Telepathic Hocus-Pocus – a review of The Mind

Cooperative games are not a tabletop genre that I tend to find compelling. To me, efficiently solving a puzzle as teammates is not near as fun as attempting to outwit my fellow humans as adversaries. Enter The Mind, a little cooperative card game from 2018 that made a big splash in the hobby, even receiving a nomination for the esteemed German Game of the Year award. Unlike most other games in the cooperative space, the goal of The Mind is not efficiently putting out fires, but rather performing a magic trick.

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Who knew numbers could be so agonizing?

Magician Wolfgang Warsch invites 4 participants up on stage to experience the magic trick for themselves. Warsch elegantly shuffles a deck of cards and places the stack on the table. “Ladies, and gentlemen,” Warsch begins in a booming voice, “the 100 cards before you each have a number from 1 to 100. You will each be dealt cards and must reveal them one at a time in ascending order. Sound too easy? The catch is that you cannot communicate in any way regarding the numbers you hold in your hands. Play a card out of order, lose one of your few precious lives,” he says with a mischievous grin. “Each level you will be dealt incrementally more cards equivalent to the current level. Pass level 8 before losing your last life, and perhaps I’ll let you leave with yours! Just kidding about that last part, you can leave either way. Good luck!”

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The room for error increases dramatically each level, as does the tension, teeth clenching, and beads of sweat on your forehead. Bonus lives and throwing stars help.

Round one begins. Warsch deals one card from the deck facedown to each player, and steps back into the shadows of the stage. After glancing down at the number on your card, you look around at the other players, gauging the hesitancy and confidence on their faces. Barb’s hands are twitching. Does she have a low card? Sam is leaning back in his chair. Maybe he has a higher card? Will is making awkward eye contact. What the hell is he doing? Looking back down at your own card, you wonder where it fits into the lineup. It’s a 53, but it might be the lowest card anyone drew. Should you reveal your card first? Ah, Barb is starting to slide a card toward the middle of the table. Maybe her card is lower!? You scrunch up your face in indecision. Barb flips her card… This is The Mind, and the only way to win is by channeling your inner Professor X to make telepathic links with your teammates.

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Just a few precious lives. Use them wisely.

Let’s talk about magic tricks. The beauty of a well-executed trick is the reaction it elicits. Moments where the audience gasps and rational minds search for an explanation to what they just witnessed. These are the moments that inspire wonder and awe. The moments that make us embrace mystery and the unknown. In nearly every play of The Mind, players will experience a magic trick moment. With one life to spare, Barb hesitantly flips over a 43, breathing a sigh of relief when no one else has any lower cards. You then quickly extend your arm to reveal your own card, as Sam looks on in slow motion horror. You flip over a 45. Sam gasps as he throws down a 46. Will, still looking confused, plops down a 47. Stunned faces look around at each other, then everyone hollers and high fives. Sam says, “Wow! How was that possible!?”. One word. Magic.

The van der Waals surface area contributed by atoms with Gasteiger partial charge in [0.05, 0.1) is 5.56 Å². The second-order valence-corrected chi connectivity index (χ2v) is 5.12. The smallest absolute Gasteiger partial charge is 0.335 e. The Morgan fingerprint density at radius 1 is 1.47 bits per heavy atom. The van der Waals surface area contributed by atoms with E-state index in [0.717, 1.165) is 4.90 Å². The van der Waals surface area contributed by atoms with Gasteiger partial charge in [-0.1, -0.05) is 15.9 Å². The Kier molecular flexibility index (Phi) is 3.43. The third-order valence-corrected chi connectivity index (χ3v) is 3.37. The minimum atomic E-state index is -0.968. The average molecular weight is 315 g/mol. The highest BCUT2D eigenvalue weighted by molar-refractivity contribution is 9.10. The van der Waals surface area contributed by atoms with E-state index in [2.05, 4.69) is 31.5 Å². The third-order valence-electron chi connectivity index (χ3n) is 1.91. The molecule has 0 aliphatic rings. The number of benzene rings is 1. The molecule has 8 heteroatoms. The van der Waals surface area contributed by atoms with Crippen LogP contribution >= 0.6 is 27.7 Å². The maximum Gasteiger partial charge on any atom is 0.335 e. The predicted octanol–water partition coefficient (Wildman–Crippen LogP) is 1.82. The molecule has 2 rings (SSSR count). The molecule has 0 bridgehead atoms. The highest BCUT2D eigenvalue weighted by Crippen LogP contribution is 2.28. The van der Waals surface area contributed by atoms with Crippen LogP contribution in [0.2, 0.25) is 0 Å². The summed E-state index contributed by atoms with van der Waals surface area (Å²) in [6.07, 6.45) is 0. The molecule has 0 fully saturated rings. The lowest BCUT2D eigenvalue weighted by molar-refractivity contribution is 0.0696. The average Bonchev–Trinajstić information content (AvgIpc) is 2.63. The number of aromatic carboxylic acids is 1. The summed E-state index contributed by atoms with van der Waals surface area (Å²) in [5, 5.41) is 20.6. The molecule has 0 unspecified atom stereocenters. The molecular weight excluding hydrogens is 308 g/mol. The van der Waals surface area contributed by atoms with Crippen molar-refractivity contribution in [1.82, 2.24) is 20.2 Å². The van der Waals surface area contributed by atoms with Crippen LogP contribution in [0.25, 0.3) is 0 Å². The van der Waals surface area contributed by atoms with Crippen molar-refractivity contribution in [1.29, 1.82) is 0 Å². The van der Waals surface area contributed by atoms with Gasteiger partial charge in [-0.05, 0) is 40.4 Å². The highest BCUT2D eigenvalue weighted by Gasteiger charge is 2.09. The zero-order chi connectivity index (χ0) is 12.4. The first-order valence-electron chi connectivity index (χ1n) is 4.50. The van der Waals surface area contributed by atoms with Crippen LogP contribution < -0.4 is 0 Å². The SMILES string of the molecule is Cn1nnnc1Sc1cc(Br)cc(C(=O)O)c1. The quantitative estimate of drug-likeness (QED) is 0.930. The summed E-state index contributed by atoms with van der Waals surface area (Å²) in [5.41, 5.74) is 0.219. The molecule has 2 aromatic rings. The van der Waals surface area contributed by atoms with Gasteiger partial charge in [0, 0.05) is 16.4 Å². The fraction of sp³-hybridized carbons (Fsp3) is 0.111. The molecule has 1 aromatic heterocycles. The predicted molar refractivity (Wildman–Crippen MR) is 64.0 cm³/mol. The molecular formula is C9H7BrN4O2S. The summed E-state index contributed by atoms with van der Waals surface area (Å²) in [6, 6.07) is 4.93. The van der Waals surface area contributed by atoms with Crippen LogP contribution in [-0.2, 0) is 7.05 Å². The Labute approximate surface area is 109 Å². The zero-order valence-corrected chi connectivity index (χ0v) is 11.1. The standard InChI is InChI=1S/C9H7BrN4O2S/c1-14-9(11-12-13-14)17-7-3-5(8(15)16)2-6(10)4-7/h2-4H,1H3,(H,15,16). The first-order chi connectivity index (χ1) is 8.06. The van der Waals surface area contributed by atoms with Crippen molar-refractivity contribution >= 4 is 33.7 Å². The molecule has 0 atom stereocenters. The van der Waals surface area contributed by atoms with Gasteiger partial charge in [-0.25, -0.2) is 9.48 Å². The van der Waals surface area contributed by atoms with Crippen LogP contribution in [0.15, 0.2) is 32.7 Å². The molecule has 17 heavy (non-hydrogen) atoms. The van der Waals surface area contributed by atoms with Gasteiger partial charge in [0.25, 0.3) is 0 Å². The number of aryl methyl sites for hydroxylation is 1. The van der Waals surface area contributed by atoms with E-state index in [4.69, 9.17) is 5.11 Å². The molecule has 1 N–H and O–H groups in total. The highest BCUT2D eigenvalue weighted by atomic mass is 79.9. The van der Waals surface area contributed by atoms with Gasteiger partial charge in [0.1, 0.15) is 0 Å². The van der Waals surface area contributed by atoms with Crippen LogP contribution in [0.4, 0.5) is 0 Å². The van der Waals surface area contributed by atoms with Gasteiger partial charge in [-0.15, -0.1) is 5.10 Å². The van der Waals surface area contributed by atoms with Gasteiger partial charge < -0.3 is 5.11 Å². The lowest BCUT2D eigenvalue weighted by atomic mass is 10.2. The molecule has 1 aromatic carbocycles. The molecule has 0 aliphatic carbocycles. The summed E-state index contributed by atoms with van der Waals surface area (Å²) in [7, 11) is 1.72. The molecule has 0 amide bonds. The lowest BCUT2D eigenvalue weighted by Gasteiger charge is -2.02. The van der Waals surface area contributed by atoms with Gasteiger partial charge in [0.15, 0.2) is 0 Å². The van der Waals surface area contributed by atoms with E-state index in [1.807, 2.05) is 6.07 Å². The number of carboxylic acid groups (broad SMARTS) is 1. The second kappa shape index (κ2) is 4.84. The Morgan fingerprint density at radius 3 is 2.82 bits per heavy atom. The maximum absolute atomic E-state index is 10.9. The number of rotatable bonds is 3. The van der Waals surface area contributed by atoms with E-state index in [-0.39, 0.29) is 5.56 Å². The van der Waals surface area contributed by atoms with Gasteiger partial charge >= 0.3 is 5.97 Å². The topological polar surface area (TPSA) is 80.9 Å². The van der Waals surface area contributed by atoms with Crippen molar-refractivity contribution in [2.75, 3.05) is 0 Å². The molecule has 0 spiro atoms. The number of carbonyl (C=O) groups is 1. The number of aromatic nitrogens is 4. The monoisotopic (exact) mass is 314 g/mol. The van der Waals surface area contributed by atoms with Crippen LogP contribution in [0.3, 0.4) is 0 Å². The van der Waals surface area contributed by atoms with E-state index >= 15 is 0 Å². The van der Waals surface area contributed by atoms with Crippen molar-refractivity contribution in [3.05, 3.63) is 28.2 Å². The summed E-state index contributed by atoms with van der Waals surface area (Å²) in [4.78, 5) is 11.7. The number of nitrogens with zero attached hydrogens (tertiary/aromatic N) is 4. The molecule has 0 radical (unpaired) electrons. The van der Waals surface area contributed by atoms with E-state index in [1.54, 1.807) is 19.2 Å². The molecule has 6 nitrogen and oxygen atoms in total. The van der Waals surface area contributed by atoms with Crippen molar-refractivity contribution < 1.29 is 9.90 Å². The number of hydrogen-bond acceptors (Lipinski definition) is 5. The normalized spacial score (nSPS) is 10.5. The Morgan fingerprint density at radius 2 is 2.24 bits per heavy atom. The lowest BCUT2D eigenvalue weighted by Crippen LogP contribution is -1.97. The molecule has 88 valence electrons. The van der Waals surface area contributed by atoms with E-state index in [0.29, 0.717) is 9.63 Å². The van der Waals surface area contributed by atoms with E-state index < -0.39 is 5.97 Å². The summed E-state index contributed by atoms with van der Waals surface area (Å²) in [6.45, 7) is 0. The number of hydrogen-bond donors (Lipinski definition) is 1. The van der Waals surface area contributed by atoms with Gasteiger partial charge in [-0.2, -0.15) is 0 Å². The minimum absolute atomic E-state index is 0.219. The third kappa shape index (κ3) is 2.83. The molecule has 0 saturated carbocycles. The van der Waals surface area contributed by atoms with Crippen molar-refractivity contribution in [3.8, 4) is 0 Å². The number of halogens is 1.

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Throwing stars allow every player to reveal the lowest card in their hand. Played at the right time they can be hugely effective at getting the group out of sticky situations.

Like most magic tricks, they are often most striking the first time you witness them. You watch with expectation and uncertainty, waiting to be surprised. If you watch the same trick repeatedly, however, some of that shine may begin to wear off, like a pair of black leather shoes that haven’t seen a brush and polish in months. You will start to pick up on some of the misdirection, some of the tempo and patterns that make the trick possible. This is how I started to feel after playing The Mind a handful of times. Unfortunately, even the best tricks can be solved. One of the best ways to restore some of the luster to those leather shoes is to polish them up by presenting the trick to a new audience. The simplicity of the rules and short playtime mean that this is a game that you can introduce to just about anyone in your life. Seeing eyes light up when they experience the trick for the first time still makes me feel like I’m part of something special, even if my role in the trick has shifted away from the participant and towards the magician. So, dear reader, do you want to see a magic trick?

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